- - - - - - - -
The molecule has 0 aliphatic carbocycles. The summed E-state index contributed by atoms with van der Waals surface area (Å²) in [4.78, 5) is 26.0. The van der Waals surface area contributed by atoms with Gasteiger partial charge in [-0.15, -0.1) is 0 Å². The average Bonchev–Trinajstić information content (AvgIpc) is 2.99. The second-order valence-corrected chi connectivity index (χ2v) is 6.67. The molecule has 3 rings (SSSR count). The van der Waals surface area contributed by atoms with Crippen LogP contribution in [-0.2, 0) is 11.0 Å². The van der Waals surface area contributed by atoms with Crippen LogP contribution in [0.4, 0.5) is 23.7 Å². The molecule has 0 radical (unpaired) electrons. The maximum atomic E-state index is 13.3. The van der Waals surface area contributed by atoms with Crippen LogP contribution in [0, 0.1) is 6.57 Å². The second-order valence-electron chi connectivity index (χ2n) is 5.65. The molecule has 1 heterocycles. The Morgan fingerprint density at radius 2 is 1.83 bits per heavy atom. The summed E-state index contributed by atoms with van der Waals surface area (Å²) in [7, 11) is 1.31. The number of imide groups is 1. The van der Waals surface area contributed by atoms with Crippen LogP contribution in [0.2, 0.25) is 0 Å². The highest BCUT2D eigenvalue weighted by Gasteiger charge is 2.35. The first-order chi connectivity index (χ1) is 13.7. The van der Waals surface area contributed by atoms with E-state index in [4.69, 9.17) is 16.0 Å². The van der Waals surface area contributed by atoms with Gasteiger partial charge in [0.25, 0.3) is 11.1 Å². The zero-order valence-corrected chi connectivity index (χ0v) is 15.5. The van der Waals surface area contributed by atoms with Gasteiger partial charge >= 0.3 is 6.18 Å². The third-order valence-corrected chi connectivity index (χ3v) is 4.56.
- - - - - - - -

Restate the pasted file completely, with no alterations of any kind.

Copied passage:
The molecule has 0 aliphatic carbocycles. The summed E-state index contributed by atoms with van der Waals surface area (Å²) in [4.78, 5) is 26.0. The van der Waals surface area contributed by atoms with Gasteiger partial charge in [-0.15, -0.1) is 0 Å². The average Bonchev–Trinajstić information content (AvgIpc) is 2.99. The second-order valence-corrected chi connectivity index (χ2v) is 6.67. The molecule has 3 rings (SSSR count). The van der Waals surface area contributed by atoms with Crippen LogP contribution in [-0.2, 0) is 11.0 Å². The van der Waals surface area contributed by atoms with Crippen LogP contribution in [0.4, 0.5) is 23.7 Å². The molecule has 0 radical (unpaired) electrons. The maximum atomic E-state index is 13.3. The van der Waals surface area contributed by atoms with Crippen LogP contribution in [0, 0.1) is 6.57 Å². The second-order valence-electron chi connectivity index (χ2n) is 5.65. The molecule has 1 heterocycles. The Morgan fingerprint density at radius 2 is 1.83 bits per heavy atom. The summed E-state index contributed by atoms with van der Waals surface area (Å²) in [7, 11) is 1.31. The number of imide groups is 1. The van der Waals surface area contributed by atoms with Crippen LogP contribution in [0.2, 0.25) is 0 Å². The highest BCUT2D eigenvalue weighted by Gasteiger charge is 2.35. The first-order chi connectivity index (χ1) is 13.7. The van der Waals surface area contributed by atoms with E-state index in [4.69, 9.17) is 16.0 Å². The van der Waals surface area contributed by atoms with Gasteiger partial charge in [0.25, 0.3) is 11.1 Å². The zero-order valence-corrected chi connectivity index (χ0v) is 15.5. The van der Waals surface area contributed by atoms with Gasteiger partial charge >= 0.3 is 6.18 Å². The third-order valence-corrected chi connectivity index (χ3v) is 4.56.